Texas Governor. In 1857, Hubbard was appointed the United States Attorney for the western district of Texas. He resigned that office in 1859 to run for the Texas legislature. He was elected and supported southern secession. During the Civil War, he raised the 22nd Texas Regiment and became a colonel in the Confederate Army. After the war, he practiced law, and engaged in real estate speculation and railroad promotion. He was elected Lieutenant Governor of Texas in 1873 and 1876 as a Democrat. When Governor Richard Coke resigned his office on December 1, 1876 to accept a seat in the United States Senate, Hubbard succeeded to the Governorship. His term was marked by general lawlessness and financial diffifulties that were ascerbated by the fact that the state legislature was never in session. In spite of the difficulties, he remained popular because he reduced the state debt, promoted educational reform, fought land fraud, and restored public control over the state prison system. In 1885, President Grover Cleveland appointed him Minister to Japan, a position that he held for four years. The respect that he had for Japanese culture, made him a successful diplomat and contributed to an extradition treaty and set the stage for the revision of several commercial and diplomatic treaties between the United States and Japan in the 1890's.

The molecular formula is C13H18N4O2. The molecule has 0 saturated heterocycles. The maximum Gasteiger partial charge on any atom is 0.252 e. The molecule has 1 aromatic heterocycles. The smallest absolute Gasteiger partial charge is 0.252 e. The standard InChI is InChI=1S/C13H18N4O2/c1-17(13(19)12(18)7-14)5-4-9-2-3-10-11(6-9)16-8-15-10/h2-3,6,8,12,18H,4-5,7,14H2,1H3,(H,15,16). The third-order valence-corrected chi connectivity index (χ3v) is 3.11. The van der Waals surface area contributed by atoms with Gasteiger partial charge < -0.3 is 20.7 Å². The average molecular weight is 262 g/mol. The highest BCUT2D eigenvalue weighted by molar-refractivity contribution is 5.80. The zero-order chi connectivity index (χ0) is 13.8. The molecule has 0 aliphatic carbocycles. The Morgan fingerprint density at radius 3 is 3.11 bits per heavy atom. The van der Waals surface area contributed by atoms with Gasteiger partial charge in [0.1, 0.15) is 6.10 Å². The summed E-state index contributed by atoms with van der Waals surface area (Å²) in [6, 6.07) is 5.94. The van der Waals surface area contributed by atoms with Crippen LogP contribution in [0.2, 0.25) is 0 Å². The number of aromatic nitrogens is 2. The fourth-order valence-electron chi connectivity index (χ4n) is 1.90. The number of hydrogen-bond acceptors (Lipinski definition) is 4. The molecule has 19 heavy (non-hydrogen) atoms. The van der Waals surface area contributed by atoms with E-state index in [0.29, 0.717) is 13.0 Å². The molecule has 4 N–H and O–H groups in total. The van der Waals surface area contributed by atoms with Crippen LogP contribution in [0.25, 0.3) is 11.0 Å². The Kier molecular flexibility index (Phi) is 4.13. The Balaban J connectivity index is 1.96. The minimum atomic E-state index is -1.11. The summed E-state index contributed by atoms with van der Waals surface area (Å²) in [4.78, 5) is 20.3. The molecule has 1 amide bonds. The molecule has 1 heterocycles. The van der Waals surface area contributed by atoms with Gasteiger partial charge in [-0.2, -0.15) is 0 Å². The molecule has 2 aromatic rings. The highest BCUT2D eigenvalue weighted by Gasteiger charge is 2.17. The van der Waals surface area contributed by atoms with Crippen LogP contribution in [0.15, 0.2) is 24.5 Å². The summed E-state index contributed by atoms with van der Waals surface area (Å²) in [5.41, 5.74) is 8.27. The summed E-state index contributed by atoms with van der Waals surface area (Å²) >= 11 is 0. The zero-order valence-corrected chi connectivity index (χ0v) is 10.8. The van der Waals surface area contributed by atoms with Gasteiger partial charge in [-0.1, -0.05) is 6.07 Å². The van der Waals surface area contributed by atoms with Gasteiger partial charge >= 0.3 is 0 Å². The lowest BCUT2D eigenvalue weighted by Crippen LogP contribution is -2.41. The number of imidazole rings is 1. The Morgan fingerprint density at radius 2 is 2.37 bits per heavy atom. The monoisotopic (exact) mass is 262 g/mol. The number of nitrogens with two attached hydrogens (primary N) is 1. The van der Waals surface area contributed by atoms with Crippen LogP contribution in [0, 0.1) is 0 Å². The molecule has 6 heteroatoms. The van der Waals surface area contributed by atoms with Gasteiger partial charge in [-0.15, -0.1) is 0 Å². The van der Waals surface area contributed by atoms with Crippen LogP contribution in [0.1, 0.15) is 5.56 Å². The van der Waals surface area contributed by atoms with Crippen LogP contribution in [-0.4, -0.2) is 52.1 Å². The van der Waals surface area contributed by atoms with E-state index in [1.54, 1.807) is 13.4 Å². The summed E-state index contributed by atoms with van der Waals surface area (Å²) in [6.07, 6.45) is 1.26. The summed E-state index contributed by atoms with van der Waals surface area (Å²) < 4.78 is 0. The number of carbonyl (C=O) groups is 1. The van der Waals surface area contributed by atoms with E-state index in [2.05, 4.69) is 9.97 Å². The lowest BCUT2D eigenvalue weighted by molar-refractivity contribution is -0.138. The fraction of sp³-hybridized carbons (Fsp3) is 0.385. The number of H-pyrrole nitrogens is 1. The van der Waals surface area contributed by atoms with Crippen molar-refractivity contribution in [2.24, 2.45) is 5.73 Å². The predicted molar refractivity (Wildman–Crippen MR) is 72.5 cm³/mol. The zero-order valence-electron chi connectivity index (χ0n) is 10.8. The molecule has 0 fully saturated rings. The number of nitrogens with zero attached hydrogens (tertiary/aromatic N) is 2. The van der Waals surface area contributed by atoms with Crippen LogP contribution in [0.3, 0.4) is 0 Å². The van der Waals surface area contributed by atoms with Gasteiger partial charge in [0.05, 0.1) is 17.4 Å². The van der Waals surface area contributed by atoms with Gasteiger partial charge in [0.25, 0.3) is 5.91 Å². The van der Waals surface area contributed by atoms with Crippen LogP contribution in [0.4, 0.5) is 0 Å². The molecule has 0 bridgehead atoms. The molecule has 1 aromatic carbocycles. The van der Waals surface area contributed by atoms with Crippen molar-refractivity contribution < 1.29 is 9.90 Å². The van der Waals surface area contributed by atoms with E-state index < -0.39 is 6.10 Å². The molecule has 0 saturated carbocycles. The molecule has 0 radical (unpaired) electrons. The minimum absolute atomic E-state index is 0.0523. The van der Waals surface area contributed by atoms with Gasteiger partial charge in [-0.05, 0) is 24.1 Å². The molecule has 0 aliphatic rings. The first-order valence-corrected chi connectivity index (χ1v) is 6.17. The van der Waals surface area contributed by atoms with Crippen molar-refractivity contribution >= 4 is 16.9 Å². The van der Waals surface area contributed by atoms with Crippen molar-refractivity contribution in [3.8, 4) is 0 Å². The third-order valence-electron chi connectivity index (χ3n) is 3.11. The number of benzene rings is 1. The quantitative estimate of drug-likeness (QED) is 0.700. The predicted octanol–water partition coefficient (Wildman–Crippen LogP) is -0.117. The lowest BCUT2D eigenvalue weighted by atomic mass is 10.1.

Bio by: Thomas Fisher